Along with anatomy and physical appearance, anthropomorphic selection also has distorted the behavior of pets. Again, some of this is relatively harm- less. The proverbial loyalty and delity of dogs to their human guardians, for instance, almost certainly is a product of anthropomorphic selection. When these same characteristics are accompanied by abnormally accentuated de- pendency, however, they result in a crippling pathology. The second most common problem currently seen by animal behavior specialists is the dog who becomes hysterical with anxiety when left alone. These animals shred furniture and carpets, rip holes in doors (often injuring themselves in the process), and defecate and urinate all over the house, so great is their dis- tress at separation (McCrave, 1991). By selecting for animals with exagger- ated anthropomorphic (or paedomorphic) appeal, it is probable that we inadvertently have created lines of over-dependent dogs who fall apart emo- tionally when their attachments are threatened. Regrettably, the common response to this problem is either to contain it by incarcerating these animals in cages while their owners are out of the house or to subdue it with psy- choactive medication (Podberscek, Hsu, & Serpell, 1999).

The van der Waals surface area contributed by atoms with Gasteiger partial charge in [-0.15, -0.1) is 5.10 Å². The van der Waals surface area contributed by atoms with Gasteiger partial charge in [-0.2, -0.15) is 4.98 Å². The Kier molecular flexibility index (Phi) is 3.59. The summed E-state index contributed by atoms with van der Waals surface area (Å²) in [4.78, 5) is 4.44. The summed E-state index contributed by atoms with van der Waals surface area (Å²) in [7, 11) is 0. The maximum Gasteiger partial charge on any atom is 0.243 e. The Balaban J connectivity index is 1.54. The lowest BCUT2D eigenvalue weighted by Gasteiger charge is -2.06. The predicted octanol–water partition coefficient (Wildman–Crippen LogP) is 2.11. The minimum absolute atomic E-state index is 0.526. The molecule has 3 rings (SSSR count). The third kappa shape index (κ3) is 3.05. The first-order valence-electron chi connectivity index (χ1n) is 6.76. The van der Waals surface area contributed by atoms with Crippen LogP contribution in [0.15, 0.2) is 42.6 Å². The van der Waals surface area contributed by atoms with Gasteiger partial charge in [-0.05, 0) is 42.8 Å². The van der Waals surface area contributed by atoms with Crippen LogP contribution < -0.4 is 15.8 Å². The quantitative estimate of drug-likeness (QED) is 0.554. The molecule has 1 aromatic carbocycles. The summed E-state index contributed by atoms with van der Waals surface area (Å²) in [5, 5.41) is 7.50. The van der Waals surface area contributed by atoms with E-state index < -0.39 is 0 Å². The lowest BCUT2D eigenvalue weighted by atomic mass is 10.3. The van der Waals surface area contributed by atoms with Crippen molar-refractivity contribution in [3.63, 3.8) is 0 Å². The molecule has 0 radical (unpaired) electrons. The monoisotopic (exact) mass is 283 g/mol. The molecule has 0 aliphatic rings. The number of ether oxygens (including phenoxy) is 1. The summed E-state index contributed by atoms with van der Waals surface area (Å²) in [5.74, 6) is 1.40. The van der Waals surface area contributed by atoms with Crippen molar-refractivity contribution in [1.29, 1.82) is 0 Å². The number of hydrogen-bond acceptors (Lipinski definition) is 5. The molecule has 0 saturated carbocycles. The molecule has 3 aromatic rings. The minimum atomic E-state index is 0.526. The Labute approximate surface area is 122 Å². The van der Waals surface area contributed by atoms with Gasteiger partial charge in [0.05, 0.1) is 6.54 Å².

The anthropomorphic tendency to attribute human feelings and motivations to nonhuman animals has given rise to a unique set of interspecies relation- ships that have no precedent elsewhere in the animal kingdom. These human- pet relationships are unique because they are based primarily on the transfer or exchange of social rather than economic or utilitarian provisions between people and animals. For the humans involved in these relationships, anthro- pomorphism has provided the opportunity to use animals as alternative sources of social support and the means to bene t emotionally and physi- cally from this. For the animals, it has created a novel ecological niche, a set of unusual evolutionary selection pressures, and a variety of corresponding adaptations—some of which are detrimental to the animals’ welfare. In this respect, pet keeping is no different, and certainly no worse, than other ways of using animals for human ends, such as farming or biomedical research.